By Mark Lister
’Listening’ is the first in a series of articles written by CTI trained coaches which focus on the five contexts of the Co-active coaching model. Each context represents a point of contact with the client.
Human beings aren’t solitary creatures. We thrive on our connections with one another, and those connections are what communication’s about. It’s through communication that everything we achieve gets done, from opening a restaurant to flying to the moon to raising children. But while talk is easy, without the ability to listen keenly, communication goes nowhere.
Before coaching, if I’m honest, listening wasn’t something I was very good at. I generally had plenty to say for myself, and a belief that everyone else was bound to be interested in my wisdom. This doesn’t work when you’re coaching, however, and so I’ve had to learn some lessons about listening. But the thing that’s struck me most of all is that it’s incredible what you can hear when you really listen.
Uniquely, in Co-Active Coaching, we talk about three levels of listening. What distinguishes them is where you focus as you listen to the person you’re with. Level One listening is listening primarily to yourself, or your own thoughts or agenda. You could be focusing on any number of things. Maybe you’re thinking what to say next in the conversation, and so only half-hearing what the other person’s saying. Maybe you’re wondering what to have for lunch, or if you left the gas on. The key thing is that in Level One listening, you’re not really fully hearing the other person.
In Level Two listening you are intensely focused on what the other person is saying. Nothing’s distracting you. Thoughts about the past or the future don’t intrude. Even your own ideas don’t get in the way of you hearing the other person.
Level Three listening is also completely directed towards the other person, but it has a wider focus. You hear more than just the words they’re saying. You pick up on all sorts of other things - body language, the inflections and tone of their voice, their pauses and hesitations. It’s like you can hear sound effects in their mind - the clink of a penny dropping, the thud as they hit a wall. You can feel them straining to avoid something, or pulling towards something - and you have a sense of what that might be.
It’s in Levels Two and Three that Co-Active Coaching take place. This is where you really let yourself be on the receiving end of someone else and their agenda. Here’s a simple experiment you can do to demonstrate the difference between listening Levels One, Two and Three.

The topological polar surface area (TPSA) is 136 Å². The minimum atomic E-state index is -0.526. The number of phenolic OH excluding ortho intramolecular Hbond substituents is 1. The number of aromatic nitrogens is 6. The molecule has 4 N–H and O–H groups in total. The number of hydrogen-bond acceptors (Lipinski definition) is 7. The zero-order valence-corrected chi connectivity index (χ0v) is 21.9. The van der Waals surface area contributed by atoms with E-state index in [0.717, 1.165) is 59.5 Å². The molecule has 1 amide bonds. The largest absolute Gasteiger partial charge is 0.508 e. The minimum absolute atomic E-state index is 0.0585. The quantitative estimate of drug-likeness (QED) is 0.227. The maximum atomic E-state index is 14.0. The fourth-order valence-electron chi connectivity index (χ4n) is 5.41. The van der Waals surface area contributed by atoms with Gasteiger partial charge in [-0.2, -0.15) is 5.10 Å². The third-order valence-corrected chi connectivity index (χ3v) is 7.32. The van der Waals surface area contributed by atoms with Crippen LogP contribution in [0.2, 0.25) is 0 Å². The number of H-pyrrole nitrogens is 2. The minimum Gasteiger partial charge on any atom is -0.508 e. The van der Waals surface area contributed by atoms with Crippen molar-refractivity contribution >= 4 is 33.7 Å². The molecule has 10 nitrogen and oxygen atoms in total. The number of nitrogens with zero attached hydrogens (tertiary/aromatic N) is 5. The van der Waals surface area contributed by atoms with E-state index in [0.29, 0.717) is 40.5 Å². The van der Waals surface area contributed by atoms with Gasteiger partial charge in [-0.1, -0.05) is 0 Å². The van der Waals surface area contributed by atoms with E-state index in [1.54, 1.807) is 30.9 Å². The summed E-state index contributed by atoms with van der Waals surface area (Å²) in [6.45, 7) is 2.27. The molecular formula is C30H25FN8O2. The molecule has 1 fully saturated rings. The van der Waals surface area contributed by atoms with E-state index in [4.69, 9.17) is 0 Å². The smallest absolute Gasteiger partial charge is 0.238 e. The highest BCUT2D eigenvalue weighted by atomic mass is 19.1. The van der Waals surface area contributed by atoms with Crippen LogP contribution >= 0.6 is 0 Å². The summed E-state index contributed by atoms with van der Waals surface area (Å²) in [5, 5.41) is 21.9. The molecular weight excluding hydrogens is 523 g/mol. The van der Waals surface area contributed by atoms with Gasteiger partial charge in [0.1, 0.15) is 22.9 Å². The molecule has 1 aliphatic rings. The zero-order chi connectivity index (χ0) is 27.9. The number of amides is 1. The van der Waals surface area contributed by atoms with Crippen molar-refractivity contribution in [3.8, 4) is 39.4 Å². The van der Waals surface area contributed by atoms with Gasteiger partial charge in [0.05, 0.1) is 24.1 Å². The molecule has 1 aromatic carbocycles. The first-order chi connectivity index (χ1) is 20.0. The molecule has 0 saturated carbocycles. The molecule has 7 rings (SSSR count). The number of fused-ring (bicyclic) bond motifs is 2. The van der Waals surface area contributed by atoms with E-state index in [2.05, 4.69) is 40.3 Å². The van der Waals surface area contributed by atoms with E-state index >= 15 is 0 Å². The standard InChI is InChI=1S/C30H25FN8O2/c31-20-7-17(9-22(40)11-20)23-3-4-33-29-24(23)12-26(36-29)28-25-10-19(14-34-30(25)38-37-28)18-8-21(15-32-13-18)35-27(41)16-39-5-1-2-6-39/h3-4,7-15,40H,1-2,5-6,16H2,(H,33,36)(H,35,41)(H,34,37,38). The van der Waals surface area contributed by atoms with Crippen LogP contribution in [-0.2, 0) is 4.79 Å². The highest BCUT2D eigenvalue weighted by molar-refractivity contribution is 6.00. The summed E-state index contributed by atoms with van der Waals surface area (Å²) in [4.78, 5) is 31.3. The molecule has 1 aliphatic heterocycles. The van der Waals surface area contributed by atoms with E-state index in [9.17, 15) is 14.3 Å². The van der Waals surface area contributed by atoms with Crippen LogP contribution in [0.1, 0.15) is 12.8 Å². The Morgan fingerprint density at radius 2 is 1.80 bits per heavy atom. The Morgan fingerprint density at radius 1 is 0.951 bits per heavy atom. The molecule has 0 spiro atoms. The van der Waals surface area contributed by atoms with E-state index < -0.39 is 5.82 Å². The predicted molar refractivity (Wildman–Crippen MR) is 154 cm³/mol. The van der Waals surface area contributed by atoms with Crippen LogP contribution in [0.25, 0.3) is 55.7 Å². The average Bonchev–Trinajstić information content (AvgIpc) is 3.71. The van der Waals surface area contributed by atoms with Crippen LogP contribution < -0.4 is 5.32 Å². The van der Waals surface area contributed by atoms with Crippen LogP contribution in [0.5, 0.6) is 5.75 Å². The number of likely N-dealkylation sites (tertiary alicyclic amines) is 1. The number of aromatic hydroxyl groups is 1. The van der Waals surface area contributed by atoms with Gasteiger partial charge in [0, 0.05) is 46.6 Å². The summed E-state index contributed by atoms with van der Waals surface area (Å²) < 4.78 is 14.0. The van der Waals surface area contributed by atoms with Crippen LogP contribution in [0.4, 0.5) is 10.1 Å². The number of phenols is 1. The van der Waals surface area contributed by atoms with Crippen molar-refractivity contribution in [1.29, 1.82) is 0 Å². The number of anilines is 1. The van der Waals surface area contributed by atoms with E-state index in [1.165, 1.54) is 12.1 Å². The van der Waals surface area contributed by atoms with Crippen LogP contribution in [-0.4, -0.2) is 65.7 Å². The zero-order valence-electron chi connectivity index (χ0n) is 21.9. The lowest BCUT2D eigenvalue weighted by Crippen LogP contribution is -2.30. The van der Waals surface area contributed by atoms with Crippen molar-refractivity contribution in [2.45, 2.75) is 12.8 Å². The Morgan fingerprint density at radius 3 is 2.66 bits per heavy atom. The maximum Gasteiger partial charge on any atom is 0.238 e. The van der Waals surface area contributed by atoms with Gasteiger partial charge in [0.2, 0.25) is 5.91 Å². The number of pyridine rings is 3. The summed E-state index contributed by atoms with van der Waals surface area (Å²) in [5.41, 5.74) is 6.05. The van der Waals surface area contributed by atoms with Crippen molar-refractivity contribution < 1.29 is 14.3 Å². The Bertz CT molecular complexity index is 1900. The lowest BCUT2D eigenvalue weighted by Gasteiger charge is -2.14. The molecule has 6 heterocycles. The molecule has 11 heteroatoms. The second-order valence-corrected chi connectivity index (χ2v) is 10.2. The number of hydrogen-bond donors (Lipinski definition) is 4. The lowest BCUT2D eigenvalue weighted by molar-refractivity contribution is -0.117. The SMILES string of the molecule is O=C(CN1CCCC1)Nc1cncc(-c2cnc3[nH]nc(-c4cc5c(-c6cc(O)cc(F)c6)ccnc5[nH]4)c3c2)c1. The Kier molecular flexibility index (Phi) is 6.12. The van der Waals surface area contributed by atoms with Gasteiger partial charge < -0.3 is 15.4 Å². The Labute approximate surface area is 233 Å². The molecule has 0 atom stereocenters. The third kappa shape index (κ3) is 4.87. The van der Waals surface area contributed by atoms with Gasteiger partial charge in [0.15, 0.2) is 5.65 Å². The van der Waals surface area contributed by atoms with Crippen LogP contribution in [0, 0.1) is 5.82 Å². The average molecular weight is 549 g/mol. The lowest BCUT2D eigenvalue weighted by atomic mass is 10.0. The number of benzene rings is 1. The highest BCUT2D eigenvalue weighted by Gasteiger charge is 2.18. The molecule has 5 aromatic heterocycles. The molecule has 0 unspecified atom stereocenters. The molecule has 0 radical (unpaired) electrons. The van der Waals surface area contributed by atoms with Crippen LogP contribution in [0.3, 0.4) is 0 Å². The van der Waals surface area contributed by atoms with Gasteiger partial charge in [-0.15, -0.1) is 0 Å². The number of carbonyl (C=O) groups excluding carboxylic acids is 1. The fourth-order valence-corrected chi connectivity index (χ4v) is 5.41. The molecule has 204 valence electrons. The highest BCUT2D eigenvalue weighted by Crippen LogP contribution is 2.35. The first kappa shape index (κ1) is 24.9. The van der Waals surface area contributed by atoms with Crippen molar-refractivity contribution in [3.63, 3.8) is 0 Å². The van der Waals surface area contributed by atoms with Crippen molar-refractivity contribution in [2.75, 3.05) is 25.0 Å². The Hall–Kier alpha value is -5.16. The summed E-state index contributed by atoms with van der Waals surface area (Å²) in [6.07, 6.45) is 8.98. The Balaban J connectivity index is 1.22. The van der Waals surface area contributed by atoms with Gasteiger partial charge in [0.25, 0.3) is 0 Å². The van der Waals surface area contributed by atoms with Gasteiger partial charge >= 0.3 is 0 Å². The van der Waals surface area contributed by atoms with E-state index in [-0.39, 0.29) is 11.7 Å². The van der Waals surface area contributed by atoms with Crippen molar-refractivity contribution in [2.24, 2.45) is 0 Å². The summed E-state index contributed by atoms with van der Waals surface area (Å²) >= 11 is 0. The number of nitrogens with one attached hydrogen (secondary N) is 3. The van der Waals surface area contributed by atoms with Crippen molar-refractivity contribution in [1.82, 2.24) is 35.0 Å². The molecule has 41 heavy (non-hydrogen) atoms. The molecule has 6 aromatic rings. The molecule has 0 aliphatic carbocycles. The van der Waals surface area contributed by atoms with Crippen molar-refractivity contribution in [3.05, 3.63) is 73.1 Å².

- Get together with somebody else.
- Take a moment to think of something you really love - a particular interest or hobby perhaps, or a favourite book or film.
- Take it in turns to talk about the thing you love - for, say, 2 minutes. When you’re listening, don’t ignore the person, but don’t let them hook you in either. Think about what you want to say on this subject, or let random thoughts distract you. When you’re talking - and when you’re listening too - notice what’s like.
- Do it again, but this time, when you’re listening, really focus. Be fascinated. Be alert to anything that makes you think “Wow!” or want to know more, however small or large.
- Do it a third time. When you’re listening this time, try to be aware of what this feels like to the other person. Feel their energy. Notice the glint in their eye, the animation in their body language. Open up all your senses and be receptive to what the other person’s opening up to show you.
This is an experiment you can repeat, varying and playing with it as you go. Try choosing different topics - things you hate, things of utter indifference. If you’re feeling really ambitious, try really taking on Level Three listening by doing the exercise without talking - just use grunting, body language, whatever you like as long as you don’t talk. See what you can hear then!
About Mark Lister
Based in Edinburgh, Scotland, Mark The Coach loves his life; the joys of fatherhood, the thrills of mountain biking, the inspiration of music and the arts, the bliss of love, the fulfilment of work. Coaching and self-development have had a huge and positive impact on Mark in all those areas and more, and he is passionate about sharing that with others and working with them to make a similar difference in their own lives.